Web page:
and launched at a hazard, junior officers racing forward to be the first to
distinguish themselves, staff officers spotting unexpected strategic
opportunities and hurling at them everything that comes to hand. Materiel
shortages and supply bottlenecks are chronic, there are never enough
engineers, and you improvise somehow. (Improvisation is a core military
skill. Waiting for all the ducks to line up is not part of a soldier's job.
The ducks aren't ever going to line up. The ducks are trying to kill you.)
War is not systems analysis; war is not Mergers and Acquisitions; war is not
computer programming. War is noise and smoke, opportunity and frustration,
chaos and slaughter.

In the case of aggressive war — which, let's be frank and unapologetic about
it, is what this projected war against Iraq would be — there is also what
Bernard Montgomery called the "hare and hound" factor: The hare is running
for his life, while the hound is merely running for his dinner. Other things
being equal, bet on the hare. For the Iraqi regime — not just Saddam, but
all his place-men — there would be a great deal at stake in a war, far more
than would be at stake for anyone in Washington, DC. That's not a reason not
to go to war, if we are truly resolved, but it is a reason to examine our
resolution, and ask ourselves whether it has the necessary component of
determined stone-cold ruthlessness. In 1991 it didn't, which is why Saddam
Hussein is still with us. Are we hound enough to play hare and hound?

Speed... audacity... surprise... resolution... ruthlessness... fevered
preparations... volunteers working 12-hour shifts... officers standing on
line all night in Pentagon corridors for a chance at a combat posting.
That's war. Do I see these things when I look at Washington DC today? No, I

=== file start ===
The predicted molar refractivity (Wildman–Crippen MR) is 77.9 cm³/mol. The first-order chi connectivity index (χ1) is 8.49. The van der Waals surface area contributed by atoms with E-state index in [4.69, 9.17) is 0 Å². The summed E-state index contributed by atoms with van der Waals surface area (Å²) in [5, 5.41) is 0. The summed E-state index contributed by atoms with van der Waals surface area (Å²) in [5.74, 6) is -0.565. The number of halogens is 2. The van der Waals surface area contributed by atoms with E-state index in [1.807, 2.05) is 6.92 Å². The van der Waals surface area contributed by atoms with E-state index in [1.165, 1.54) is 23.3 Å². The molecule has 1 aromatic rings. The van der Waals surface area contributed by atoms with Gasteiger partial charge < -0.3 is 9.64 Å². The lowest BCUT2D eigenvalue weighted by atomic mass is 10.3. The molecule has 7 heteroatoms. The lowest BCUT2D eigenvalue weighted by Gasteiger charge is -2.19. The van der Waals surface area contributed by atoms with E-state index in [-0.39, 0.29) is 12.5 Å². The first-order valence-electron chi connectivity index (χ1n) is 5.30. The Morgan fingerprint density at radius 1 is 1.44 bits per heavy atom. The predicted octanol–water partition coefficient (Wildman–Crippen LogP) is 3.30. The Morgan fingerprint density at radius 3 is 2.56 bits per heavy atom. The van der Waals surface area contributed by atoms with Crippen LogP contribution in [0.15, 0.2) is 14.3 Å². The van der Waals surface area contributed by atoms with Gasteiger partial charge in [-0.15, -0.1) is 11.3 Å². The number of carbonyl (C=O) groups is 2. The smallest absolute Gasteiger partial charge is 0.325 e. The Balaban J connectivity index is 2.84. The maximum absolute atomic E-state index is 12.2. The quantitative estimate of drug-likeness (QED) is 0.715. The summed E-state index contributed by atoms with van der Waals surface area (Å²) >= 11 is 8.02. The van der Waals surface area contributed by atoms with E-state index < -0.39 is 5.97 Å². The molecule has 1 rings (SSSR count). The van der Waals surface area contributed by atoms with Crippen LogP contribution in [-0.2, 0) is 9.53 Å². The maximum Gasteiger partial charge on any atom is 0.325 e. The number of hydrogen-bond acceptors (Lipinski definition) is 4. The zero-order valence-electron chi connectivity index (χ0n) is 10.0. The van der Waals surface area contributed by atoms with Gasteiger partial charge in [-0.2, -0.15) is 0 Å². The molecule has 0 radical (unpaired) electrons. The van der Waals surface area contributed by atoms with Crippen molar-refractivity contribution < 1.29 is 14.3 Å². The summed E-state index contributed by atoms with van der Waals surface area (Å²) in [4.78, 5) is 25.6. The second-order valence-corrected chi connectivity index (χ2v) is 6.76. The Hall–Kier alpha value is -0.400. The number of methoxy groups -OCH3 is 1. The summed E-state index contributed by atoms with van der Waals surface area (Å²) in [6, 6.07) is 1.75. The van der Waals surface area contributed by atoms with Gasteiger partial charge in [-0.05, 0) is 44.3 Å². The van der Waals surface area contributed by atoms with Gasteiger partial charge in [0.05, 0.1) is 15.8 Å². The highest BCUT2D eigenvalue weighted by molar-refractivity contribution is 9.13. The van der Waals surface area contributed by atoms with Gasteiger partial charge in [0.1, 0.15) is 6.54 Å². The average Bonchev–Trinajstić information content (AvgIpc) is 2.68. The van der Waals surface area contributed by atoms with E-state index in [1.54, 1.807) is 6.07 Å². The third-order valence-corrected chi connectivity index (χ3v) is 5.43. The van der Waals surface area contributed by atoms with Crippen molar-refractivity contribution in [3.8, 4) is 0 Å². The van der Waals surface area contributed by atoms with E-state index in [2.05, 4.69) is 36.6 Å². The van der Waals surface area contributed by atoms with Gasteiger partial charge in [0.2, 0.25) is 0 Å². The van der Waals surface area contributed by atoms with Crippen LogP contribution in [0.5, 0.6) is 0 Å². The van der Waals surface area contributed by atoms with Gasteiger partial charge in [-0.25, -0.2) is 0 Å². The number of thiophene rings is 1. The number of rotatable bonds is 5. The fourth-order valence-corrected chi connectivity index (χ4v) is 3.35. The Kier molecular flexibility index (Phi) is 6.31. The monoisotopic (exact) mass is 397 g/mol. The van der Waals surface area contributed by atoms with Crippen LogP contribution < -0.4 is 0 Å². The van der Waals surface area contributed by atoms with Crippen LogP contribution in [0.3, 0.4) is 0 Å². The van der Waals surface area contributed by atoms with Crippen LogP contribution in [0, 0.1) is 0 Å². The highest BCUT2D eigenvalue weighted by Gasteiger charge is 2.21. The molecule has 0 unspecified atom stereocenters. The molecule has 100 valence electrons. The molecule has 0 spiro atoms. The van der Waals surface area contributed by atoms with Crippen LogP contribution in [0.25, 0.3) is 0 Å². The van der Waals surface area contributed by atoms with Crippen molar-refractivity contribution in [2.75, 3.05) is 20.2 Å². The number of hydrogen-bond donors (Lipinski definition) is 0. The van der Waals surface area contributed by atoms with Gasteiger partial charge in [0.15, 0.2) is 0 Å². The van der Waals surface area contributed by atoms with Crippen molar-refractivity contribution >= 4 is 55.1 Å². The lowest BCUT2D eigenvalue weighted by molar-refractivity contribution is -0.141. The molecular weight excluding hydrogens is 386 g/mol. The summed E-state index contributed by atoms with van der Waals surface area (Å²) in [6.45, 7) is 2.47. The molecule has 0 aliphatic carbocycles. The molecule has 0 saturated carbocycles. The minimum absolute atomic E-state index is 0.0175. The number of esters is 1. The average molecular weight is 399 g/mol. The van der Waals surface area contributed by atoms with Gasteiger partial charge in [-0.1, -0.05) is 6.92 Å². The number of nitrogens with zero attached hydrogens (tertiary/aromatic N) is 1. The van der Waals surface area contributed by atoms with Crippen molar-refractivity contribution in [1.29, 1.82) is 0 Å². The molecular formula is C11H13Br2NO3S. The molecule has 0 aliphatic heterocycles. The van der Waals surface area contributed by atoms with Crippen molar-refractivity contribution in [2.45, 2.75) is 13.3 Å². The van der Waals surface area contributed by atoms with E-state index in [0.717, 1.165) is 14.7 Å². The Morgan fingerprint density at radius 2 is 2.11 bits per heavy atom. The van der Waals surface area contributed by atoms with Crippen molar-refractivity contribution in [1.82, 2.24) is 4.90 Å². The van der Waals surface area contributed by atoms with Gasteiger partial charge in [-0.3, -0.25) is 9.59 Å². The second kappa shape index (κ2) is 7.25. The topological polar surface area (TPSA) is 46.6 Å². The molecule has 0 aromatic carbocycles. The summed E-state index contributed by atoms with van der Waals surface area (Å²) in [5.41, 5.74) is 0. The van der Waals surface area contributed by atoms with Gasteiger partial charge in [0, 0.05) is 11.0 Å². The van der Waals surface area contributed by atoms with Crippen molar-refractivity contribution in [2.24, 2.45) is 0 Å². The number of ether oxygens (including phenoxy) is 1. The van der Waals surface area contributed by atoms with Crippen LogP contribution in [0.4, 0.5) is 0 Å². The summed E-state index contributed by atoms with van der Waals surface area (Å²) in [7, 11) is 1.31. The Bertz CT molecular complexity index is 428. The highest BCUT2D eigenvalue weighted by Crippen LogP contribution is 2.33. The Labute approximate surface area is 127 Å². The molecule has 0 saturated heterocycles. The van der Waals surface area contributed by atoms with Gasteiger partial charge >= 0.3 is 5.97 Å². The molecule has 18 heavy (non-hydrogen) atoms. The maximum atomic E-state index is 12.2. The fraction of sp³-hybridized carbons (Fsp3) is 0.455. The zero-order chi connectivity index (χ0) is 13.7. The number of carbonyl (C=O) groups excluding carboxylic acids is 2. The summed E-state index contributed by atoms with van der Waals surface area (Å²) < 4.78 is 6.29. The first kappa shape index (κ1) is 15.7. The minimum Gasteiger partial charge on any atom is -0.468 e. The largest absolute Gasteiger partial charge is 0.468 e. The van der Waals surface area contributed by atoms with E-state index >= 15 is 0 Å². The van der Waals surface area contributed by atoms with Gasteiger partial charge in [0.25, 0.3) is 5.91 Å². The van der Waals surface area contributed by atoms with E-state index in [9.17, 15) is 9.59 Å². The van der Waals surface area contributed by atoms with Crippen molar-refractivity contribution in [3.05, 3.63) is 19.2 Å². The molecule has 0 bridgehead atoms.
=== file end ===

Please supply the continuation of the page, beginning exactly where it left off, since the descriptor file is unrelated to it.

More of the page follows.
don't. Shall I see them a year from now, when our resolve, our anger, our
desire for revenge, have had twelve more months to dribble away like sand
between our fingers, and every excuse for inaction (never any shortage of
those) has been rehearsed on a thousand TV talk shows by everyone with an
interest in making the Bush administration look foolish (definitely no
shortage of those)? When 9/11 is a fading memory, washed over with layers of
frivolity — the latest celebrity murder, the latest political squabble, the
latest judicial outrage, the latest stock market spike?
Link Posted: 5/20/2002 11:39:55 AM EDT
I'm not betting on it. If the mood in Washington today — or even, may the
brave lads fighting in Afghanistan forgive me for saying it, the mood in
Washington last fall — if that mood were the mood I saw in London in the
spring of 1982, we'd be in Baghdad by now. Materiel? We'd have coped
somehow. Allies? With 'em or without 'em. Bases? We'd have taken what we
needed, and apologized later. But that was not the mood among our leaders
even last fall; it is not the mood now; barring some horrid new atrocity
against us, which Heaven forbid, it will surely not be the mood next spring.
In my glummer moments I wonder if we are even capable of that mood.

Did I mention allies? If our leaders were sufficiently determined, it
wouldn't matter a damn; but since (according to me) they are not, let's take
a look at the line-up. Latest news:

Tony Blair has privately reassured his Labour Party critics that Britain
will not back US military action against Iraq unless it wins the backing of
the United Nations Security Council. His assurances, at a private meeting
with senior Labour figures, were disclosed as Britain stepped up the pace to
secure agreement through the Security Council for the return of U.N. weapons
inspectors to Iraq. (London Daily Telegraph)

"Unless it wins the backing of the United Nations Security Council..." We
all know what that means, don't we? So the British have bailed out, as I
predicted last October. So that reduces the number of committed allies we